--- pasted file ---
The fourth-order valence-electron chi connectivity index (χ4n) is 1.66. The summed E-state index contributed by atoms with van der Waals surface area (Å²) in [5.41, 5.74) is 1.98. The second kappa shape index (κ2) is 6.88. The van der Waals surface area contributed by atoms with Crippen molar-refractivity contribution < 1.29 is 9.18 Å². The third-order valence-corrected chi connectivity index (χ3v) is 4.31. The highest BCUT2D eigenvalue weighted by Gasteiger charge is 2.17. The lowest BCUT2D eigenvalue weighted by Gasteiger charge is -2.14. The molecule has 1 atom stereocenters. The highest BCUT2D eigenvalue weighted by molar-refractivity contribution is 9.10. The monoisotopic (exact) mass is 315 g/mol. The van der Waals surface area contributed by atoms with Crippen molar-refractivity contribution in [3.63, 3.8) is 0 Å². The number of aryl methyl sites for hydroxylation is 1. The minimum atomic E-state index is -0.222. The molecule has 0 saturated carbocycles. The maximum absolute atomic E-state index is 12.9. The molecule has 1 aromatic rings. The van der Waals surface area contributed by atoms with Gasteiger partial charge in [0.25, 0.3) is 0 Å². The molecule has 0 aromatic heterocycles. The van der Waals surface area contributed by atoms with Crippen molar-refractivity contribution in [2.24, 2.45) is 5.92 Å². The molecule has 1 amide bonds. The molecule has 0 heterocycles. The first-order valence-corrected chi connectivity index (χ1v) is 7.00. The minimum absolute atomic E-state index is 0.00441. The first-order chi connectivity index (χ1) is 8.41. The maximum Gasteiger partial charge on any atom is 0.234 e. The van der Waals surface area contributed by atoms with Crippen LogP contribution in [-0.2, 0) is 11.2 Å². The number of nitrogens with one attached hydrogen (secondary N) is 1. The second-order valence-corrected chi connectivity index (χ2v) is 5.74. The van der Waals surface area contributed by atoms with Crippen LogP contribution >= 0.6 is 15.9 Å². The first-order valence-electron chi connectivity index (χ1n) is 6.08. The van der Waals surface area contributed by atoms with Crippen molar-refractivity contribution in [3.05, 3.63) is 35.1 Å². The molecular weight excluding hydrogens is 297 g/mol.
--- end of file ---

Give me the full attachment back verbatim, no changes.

The fourth-order valence-electron chi connectivity index (χ4n) is 1.66. The summed E-state index contributed by atoms with van der Waals surface area (Å²) in [5.41, 5.74) is 1.98. The second kappa shape index (κ2) is 6.88. The van der Waals surface area contributed by atoms with Crippen molar-refractivity contribution < 1.29 is 9.18 Å². The third-order valence-corrected chi connectivity index (χ3v) is 4.31. The highest BCUT2D eigenvalue weighted by Gasteiger charge is 2.17. The lowest BCUT2D eigenvalue weighted by Gasteiger charge is -2.14. The molecule has 1 atom stereocenters. The highest BCUT2D eigenvalue weighted by molar-refractivity contribution is 9.10. The monoisotopic (exact) mass is 315 g/mol. The van der Waals surface area contributed by atoms with Crippen molar-refractivity contribution in [3.63, 3.8) is 0 Å². The number of aryl methyl sites for hydroxylation is 1. The minimum atomic E-state index is -0.222. The molecule has 0 saturated carbocycles. The maximum absolute atomic E-state index is 12.9. The molecule has 1 aromatic rings. The van der Waals surface area contributed by atoms with Gasteiger partial charge in [0.25, 0.3) is 0 Å². The molecule has 0 aromatic heterocycles. The van der Waals surface area contributed by atoms with Crippen molar-refractivity contribution in [2.24, 2.45) is 5.92 Å². The molecule has 1 amide bonds. The molecule has 0 heterocycles. The first-order valence-corrected chi connectivity index (χ1v) is 7.00. The minimum absolute atomic E-state index is 0.00441. The first-order chi connectivity index (χ1) is 8.41. The maximum Gasteiger partial charge on any atom is 0.234 e. The van der Waals surface area contributed by atoms with Crippen LogP contribution in [-0.2, 0) is 11.2 Å². The number of nitrogens with one attached hydrogen (secondary N) is 1. The second-order valence-corrected chi connectivity index (χ2v) is 5.74. The van der Waals surface area contributed by atoms with Crippen LogP contribution >= 0.6 is 15.9 Å². The first-order valence-electron chi connectivity index (χ1n) is 6.08. The van der Waals surface area contributed by atoms with Crippen molar-refractivity contribution in [3.05, 3.63) is 35.1 Å². The molecular weight excluding hydrogens is 297 g/mol.